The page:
Five NARO researchers receive the Japan Prize in Agricultural Sciences, Achievement Award for Young Scientists

The Japan Prize in Agricultural Sciences, Achievement Award for Young Scientists is given by the Foundation of Agricultural Sciences of Japan to recognize young researchers (under 40 years old) who make remarkable contributions to the advancement of agriculture, forestry and fisheries. For 2017, ten researchers including five researchers from NARO are awarded the prize (16th) for the fiscal year 2017. The research achievements of the NARO researchers showed exceptional impact and driving force for agricultural development in the future. The awarding ceremony will be held at the University of Tokyo on November 24, 2017.

NARO awardees and their research achievements

Kazuhiro ISHIBASHI (Senior Researcher, Institute of Agrobiological Sciences, NARO)

Elucidating the mechanism of plant resistance against viruses

Dr. Ishibashi identified and characterized the Tm-1 gene that confers resistance against tomato mosaic virus (ToMV). Many resistance genes confer virus resistance by inducing plant defense reactions. However, the Tm-1 gene product (Tm-1) binds with the proteins responsible for virus replication and inhibits virus replication itself. Elucidation of this new defense mechanism may lead to the development of an efficient anti-viral agent and a new strategy to protect crops against viral diseases.

Dr. Kanako TAGO (Senior Researcher, Institute of Agro-Environmental Sciences, NARO)

Elucidation of new functions of soil microorganisms related to pesticide / nitrogen dynamics in agricultural lands

Continuous use of organic phosphorus pesticide (insecticide) causes the propagation of agricultural chemical degrading bacteria to soil. Also by entering and co-existing into the body of a pest (stink bug), the pests become resistant to pesticide. The resistance process developed in this study is important as a counter strategy. The greenhouse gas nitrous oxide (N2O) is emitted from agricultural lands. Dr. Tago succeeded in separating strains applicable to N2O emission reduction technology using a new method of directly separating single cells while observing under the microscope.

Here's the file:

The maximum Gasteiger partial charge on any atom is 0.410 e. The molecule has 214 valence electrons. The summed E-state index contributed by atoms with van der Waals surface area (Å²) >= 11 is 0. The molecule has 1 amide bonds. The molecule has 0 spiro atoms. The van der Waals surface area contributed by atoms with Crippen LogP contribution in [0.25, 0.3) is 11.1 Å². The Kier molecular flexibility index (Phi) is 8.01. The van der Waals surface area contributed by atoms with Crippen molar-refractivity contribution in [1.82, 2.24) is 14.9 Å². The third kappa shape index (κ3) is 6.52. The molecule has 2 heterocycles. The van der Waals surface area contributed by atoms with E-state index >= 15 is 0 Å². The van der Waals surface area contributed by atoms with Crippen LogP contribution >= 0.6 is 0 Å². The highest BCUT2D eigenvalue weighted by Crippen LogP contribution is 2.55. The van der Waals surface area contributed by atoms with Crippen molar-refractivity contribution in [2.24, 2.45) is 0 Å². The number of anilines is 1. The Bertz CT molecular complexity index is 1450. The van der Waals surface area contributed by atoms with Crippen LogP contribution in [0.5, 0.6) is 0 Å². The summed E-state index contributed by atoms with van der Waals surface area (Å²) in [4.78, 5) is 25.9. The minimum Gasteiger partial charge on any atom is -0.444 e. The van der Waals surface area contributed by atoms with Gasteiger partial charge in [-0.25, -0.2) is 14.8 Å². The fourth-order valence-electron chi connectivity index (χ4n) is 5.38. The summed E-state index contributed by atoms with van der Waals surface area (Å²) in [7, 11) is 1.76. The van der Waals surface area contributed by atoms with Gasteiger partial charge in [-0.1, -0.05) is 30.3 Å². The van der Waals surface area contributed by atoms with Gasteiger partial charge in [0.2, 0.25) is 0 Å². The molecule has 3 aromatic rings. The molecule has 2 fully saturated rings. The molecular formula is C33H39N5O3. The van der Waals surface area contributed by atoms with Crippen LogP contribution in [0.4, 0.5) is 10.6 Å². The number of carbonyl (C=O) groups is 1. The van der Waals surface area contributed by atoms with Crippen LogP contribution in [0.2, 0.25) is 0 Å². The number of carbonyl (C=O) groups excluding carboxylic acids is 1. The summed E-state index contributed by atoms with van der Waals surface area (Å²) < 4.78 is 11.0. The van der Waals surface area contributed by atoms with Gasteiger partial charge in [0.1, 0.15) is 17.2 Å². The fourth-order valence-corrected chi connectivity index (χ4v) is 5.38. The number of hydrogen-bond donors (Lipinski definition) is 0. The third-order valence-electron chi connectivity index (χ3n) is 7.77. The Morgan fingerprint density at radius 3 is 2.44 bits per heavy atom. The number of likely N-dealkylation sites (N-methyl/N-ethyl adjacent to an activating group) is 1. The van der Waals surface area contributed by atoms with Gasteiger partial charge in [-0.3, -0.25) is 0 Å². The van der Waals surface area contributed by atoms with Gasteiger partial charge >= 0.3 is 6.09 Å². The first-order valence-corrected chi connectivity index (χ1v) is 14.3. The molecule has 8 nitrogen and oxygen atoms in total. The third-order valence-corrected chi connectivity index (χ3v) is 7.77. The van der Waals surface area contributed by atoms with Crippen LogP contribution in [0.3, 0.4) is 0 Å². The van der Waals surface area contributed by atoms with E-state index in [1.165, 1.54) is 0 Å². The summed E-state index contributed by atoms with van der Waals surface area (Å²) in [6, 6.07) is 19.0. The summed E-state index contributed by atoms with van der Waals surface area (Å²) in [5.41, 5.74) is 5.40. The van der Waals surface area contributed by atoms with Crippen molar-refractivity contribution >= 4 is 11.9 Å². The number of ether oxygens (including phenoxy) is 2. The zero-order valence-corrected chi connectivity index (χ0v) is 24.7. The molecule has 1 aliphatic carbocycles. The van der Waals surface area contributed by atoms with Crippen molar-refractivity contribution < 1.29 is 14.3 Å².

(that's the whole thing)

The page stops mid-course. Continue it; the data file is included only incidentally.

Dr. Michiko NAKAI (Senior Researcher, NARO Headquarters)

Establishment and application of pig intracytoplasmic sperm injection (ICSI)

Techniques for injecting and inseminating sperm directly into egg cells (ICSI) has gained attention. It is a technology to support the development of animal husbandry through preservation and use of genetic resources of livestock. For the first time in the world, Dr. Nakai succeeded in producing piglets by ICSI using in-vitro maturing eggs. However, the efficiency of fertilization and embryo formation after ICSI in pigs seemed to be low. It has been shown that the key to improving fertilization and embryo generation efficiency is induction of activation of eggs. Research for the establishment of the ICSI technique in pigs is in progress.

Dr. Kazunori MINAMIKAWA (Senior Researcher, Institute of Agro-Environmental Sciences, NARO)

Development of a methodology towards the social implementation of global warming mitigation measures for paddy field water management

Greenhouse gas such as methane is discharged from paddy fields. Dr. Minamikawa is doing research for the dissemination of water management technology to reduce domestic and overseas greenhouse gas emission. It is expected that policy measures will be implemented for this technology as it is difficult to spread by market economy alone. Therefore, the guidelines for measurement, reporting and verification (MRV) were developed. In addition, a water management system using nanobubble that could be activated spontaneously has been developed and has succeeded in constantly reducing methane emissions in paddy fields.

Dr. Masafumi YAGI (Senior Researcher, Institute of Vegetable and Floriculture Science, NARO)

Carnation genome analysis and breeding applications

Dr. Yagi succeeded in characterizing the genome of carnation by whole genome sequencing which led to the first genome analysis of an ornamental plant. Furthermore, utilization of the genomic information is expected enhance the development of new varieties of carnation. A new carnation variety "Karen Rouge" has been developed and is the world's first resistant variety against wilting bacterial diseases which is the most important disease in carnation cultivation in the warm region of Japan. Also focusing on collaboration with the prefecture, the "Kaneainou 1 go" variety with excellent shelf life was developed in collaboration with Aichi Prefecture and dissemination is now in progress.